Pruitt, 64, has given his time to several organizations, including the American Council for Construction Education, the Arizona Builders Alliance and the National Academy of Construction. He is a past president of the Del E. Webb School of Construction at ASU, and was given the Spirit of Philanthropy Award in 2009, among other honors.
Pruitt joined Sundt Construction in 1966 and moved steadily up through the ranks, to assume the CEO and chairmanship positions in 1998. He holds a bachelor’s degree in business administration from the University of Phoenix, and is a graduate of the Arizona State University Management Institute and the Stanford Executive Development Program.
His business philosophies revolve around convincing employees and associates to perform to their highest caliber.
“It’s about inspiring people to go beyond the expected,” he says. “And I believe that we all have a responsibility to serve the community, as well as our customers.”
Pruitt says he thinks the state and the construction industry are now climbing out of recession, but the recovery will continue to be frustratingly slow. “There is not a lot of work going on, and there probably won’t be in the foreseeable future,” he says. “The market is slow, but we think it’s beginning to solidify some.”
It is that honest, direct assessment that continues to earn Pruitt the respect of those with whom he works.
“Doug is a plain-spoken Oklahoma construction guy, and that’s what makes him so valuable,” says political consultant Chuck Coughlin, who has worked with Pruitt on public policy issues during the past nine years. “He doesn’t mince words, he’s very direct, and he’s always about getting the job done. He’s also very inquisitive, but he doesn’t always presume to have all the answers. Like a good leader, he listens and then acts.”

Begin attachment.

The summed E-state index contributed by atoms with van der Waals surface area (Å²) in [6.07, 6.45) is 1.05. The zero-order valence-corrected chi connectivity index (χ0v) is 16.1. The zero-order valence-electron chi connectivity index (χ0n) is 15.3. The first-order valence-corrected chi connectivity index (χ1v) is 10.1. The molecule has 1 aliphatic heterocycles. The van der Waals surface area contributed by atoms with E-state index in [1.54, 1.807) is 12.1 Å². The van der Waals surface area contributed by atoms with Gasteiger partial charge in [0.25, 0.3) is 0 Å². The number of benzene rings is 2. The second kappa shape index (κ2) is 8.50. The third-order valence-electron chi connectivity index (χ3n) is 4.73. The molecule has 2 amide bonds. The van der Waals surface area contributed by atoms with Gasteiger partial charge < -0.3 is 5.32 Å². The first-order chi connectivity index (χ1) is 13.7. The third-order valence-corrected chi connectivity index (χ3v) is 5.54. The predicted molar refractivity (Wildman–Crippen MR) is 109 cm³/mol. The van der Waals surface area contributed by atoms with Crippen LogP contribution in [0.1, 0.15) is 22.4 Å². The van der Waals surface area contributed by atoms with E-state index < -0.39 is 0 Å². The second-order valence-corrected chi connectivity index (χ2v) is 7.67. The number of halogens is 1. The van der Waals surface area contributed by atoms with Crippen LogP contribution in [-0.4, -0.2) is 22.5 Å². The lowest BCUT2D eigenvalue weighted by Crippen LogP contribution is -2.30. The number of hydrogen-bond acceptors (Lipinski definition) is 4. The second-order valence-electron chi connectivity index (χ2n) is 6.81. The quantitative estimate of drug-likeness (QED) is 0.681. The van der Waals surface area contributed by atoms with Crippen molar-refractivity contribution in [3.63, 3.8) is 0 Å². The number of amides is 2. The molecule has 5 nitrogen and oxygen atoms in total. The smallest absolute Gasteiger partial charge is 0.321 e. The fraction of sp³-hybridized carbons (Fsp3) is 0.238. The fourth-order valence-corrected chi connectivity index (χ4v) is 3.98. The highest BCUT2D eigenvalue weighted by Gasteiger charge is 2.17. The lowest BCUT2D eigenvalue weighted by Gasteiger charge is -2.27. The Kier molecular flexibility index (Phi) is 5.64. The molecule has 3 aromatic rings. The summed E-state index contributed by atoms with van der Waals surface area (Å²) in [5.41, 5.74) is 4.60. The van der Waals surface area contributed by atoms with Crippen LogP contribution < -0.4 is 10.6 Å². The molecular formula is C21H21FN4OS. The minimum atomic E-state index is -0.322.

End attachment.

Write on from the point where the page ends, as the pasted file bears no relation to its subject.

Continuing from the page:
Away from the office, Pruitt is focused on his family.
He can generally be found dining with them or taking in a sporting activity with his children and grandchildren.
“Yesterday I had four grandkids and a son and a daughter and the wives and husbands all over, and we watched football and had pizza. It works real well,” he said.
He does take the occasional short vacation — typically an offshoot of a working jaunt — with his wife of 42 years, Becky. The two have owned a cabin in Wisconsin for more than a decade.
“I’m not a guy who goes hunting or fishing, or on extended golf trips,” he says. “Most of what I do outside of work revolves around my family.”
But the question remains: Is he a workaholic?
“I have been accused of that,” he says. “Work has been my hobby, to some degree. It is my vocation and my avocation.”
“People have asked how I do all this,” he says, referring to his business interests, his family dedication, and his participation in numerous groups and organizations. “Being involved in all that I am energizes me.”
It also requires a large amount of personal devotion.
“I am a disciplined person. I have worked for the same company and been married to the same lady for years,” he says. “I’ve even been going to the same barber for 40 years.”